As a High School student hoping to get into the field,I have been doing some additional research on boilers.
One question I have is this; "Under what conditions must a boiler be under a 24 hour watch?"
Both schools I have attended use boilers for hot water heat, and only have staff present during the day.
Thank you for your time and assitance in answering my question.
Around here, if a low pressure boiler is fully automated, it does not require an operator. Hi pressure boilers require an operator during operation.
If a facility is a 24/7 operation they'll have somebody there. Something like a school may not as they would shut down daily and nut run around the clock.
For the most "all encompassing" answer, refer to the rules set by each state.
Asking questions is a great way to expand your knowledge.. If I may be so bold, aim higher than you think you can achieve.
A person that sets a low goal will achieve their goals easier but will find them less rewarding.... :CU:
Thanks for the reply.
Originally Posted by timmy2734
So all high pressure boilers require an operator, even if they are fully automated?? If so, why??
Is an operator required for both Steam boilers and hot water boilers??? I always thought that operators were required with steam only...?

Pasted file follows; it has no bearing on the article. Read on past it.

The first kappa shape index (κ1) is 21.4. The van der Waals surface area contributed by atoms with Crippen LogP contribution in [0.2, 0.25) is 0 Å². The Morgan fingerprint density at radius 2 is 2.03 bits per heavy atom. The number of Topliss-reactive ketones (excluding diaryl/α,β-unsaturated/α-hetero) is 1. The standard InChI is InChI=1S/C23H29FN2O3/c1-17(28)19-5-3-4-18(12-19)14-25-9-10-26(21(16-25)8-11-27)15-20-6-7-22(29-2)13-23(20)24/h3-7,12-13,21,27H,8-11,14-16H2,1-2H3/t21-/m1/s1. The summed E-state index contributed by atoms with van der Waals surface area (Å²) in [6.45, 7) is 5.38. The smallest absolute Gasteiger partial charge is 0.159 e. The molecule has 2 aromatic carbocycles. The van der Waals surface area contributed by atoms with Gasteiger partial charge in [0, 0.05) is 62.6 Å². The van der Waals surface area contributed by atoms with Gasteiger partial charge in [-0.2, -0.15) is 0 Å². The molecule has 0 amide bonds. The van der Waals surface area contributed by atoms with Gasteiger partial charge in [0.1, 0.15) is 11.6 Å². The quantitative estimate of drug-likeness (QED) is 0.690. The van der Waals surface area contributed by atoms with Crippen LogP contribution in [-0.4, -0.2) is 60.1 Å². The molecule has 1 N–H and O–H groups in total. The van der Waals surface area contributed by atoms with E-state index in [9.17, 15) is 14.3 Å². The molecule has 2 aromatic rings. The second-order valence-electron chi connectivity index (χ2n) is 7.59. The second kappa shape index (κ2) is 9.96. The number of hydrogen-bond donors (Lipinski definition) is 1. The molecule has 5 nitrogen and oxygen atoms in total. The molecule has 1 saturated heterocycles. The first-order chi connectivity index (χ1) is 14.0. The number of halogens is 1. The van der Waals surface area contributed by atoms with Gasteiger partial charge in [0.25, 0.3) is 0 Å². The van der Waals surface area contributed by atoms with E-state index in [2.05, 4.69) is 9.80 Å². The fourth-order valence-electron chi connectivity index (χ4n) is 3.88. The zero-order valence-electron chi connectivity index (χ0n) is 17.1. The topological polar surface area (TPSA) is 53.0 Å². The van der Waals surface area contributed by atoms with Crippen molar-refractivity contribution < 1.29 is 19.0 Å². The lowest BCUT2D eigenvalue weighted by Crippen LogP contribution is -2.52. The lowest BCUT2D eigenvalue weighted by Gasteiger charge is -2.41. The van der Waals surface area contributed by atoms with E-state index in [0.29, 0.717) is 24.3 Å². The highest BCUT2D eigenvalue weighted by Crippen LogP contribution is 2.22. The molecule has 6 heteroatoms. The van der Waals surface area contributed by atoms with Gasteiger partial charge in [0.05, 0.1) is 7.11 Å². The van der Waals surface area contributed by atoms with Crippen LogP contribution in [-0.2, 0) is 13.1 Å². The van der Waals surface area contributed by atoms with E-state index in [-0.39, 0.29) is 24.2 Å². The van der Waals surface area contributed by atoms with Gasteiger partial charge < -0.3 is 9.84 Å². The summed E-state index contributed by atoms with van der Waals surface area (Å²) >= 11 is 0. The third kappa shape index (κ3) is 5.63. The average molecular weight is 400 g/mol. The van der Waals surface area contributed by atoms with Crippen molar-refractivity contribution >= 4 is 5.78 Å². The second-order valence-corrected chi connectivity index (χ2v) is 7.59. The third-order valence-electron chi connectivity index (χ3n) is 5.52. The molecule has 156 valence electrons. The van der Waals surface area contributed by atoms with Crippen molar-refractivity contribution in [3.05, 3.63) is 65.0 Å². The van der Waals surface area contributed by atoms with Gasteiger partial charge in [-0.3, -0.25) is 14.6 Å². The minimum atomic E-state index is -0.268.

Most cases above 15 PSI Steam.
Originally Posted by MHall
The reason for the non specifics is because different locations have different rules.
As an example, a hydronic heating water boiler here in California requires two low water cut outs.
the word "operator" gets tossed around too easily. There's some guys that are nothing more than switch flippers unfortunately... or sometimes maybe management has them doing other things that they feel are more important.
then stuff like this happens
NYC Department of Buildings requires a licensed engineer for hi pressure boilers.
NYC Fire Department handles the low pressure boiler operation. There's also a DEP Air pollution certificate for residual fuel oil.
Thanks for the replies.
Another question I have; " Are high pressure boilers used only in older properties"?? It seems that this method of heating hasn't been used in new construction for 30+ years. Are there any newer buildings that utilize this type of heating??
Currently, all new construction appears to be electric heat strips. I would appreciate your insight. Thanks
You'll see it still in New construction.
Hospitals, Colleges, large apartment complexes, utility companies, factories.
It's still around
How new?? I've never visited any building heated by steam or hot water, that wasn't 50+ years old.
Originally Posted by timmy2734
However, I have read case studies of buildings built in the 1970s that used boiler heat. It is my quess that boiler heat fell out of use in the early 1980s, from then on it was all electric heating elements in new construction. Am I right?
This is simply my theory, from the limited obsevation I have as a high school student. Any additional input is appreciated!
Much has to do with what part of the country you are in, gas, electric, oil, propane. I see steam boilers going in brand new buildings....mostly hospitals. Steam is very efficient, no pumps..per se.
I think steam is a lost art because so many people are scared of it and do not understand how a simple steam trap works. Therefore they do not get maintained resulting in comfort issues.